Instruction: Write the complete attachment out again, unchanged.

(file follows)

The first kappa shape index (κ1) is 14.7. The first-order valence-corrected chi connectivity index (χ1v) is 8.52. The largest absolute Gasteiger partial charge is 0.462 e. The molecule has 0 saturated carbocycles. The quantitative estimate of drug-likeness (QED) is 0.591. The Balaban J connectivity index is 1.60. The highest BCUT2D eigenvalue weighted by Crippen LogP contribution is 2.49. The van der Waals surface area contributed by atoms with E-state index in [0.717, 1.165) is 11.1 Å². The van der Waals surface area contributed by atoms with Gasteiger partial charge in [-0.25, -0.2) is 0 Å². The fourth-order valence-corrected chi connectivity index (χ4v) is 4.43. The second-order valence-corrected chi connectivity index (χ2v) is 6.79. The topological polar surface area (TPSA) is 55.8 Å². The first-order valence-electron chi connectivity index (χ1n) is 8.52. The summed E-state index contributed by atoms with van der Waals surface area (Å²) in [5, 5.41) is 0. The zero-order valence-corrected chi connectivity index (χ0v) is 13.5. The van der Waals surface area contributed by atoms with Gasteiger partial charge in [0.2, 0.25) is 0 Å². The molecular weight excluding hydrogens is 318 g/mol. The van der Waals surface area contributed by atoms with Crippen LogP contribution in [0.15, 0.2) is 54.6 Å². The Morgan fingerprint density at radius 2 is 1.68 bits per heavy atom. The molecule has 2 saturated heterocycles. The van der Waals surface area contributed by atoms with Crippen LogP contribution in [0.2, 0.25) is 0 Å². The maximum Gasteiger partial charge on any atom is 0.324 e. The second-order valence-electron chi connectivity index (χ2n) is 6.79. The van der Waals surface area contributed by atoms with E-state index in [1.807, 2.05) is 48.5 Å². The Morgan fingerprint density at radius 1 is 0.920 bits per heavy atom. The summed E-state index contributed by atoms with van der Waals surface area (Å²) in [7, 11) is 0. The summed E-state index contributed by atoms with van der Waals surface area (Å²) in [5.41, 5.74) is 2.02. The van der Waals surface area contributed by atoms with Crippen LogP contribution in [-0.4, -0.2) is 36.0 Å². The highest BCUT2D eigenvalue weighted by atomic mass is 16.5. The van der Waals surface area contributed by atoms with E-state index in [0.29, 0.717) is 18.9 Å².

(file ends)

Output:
The first kappa shape index (κ1) is 14.7. The first-order valence-corrected chi connectivity index (χ1v) is 8.52. The largest absolute Gasteiger partial charge is 0.462 e. The molecule has 0 saturated carbocycles. The quantitative estimate of drug-likeness (QED) is 0.591. The Balaban J connectivity index is 1.60. The highest BCUT2D eigenvalue weighted by Crippen LogP contribution is 2.49. The van der Waals surface area contributed by atoms with E-state index in [0.717, 1.165) is 11.1 Å². The van der Waals surface area contributed by atoms with Gasteiger partial charge in [-0.25, -0.2) is 0 Å². The fourth-order valence-corrected chi connectivity index (χ4v) is 4.43. The second-order valence-corrected chi connectivity index (χ2v) is 6.79. The topological polar surface area (TPSA) is 55.8 Å². The first-order valence-electron chi connectivity index (χ1n) is 8.52. The summed E-state index contributed by atoms with van der Waals surface area (Å²) in [5, 5.41) is 0. The zero-order valence-corrected chi connectivity index (χ0v) is 13.5. The van der Waals surface area contributed by atoms with Gasteiger partial charge in [0.2, 0.25) is 0 Å². The molecular weight excluding hydrogens is 318 g/mol. The van der Waals surface area contributed by atoms with Crippen LogP contribution in [0.15, 0.2) is 54.6 Å². The Morgan fingerprint density at radius 2 is 1.68 bits per heavy atom. The molecule has 2 saturated heterocycles. The van der Waals surface area contributed by atoms with Crippen LogP contribution in [0.2, 0.25) is 0 Å². The maximum Gasteiger partial charge on any atom is 0.324 e. The second-order valence-electron chi connectivity index (χ2n) is 6.79. The van der Waals surface area contributed by atoms with E-state index in [1.807, 2.05) is 48.5 Å². The Morgan fingerprint density at radius 1 is 0.920 bits per heavy atom. The summed E-state index contributed by atoms with van der Waals surface area (Å²) in [7, 11) is 0. The summed E-state index contributed by atoms with van der Waals surface area (Å²) in [5.41, 5.74) is 2.02. The van der Waals surface area contributed by atoms with Crippen LogP contribution in [-0.4, -0.2) is 36.0 Å². The highest BCUT2D eigenvalue weighted by atomic mass is 16.5. The van der Waals surface area contributed by atoms with E-state index in [0.29, 0.717) is 18.9 Å².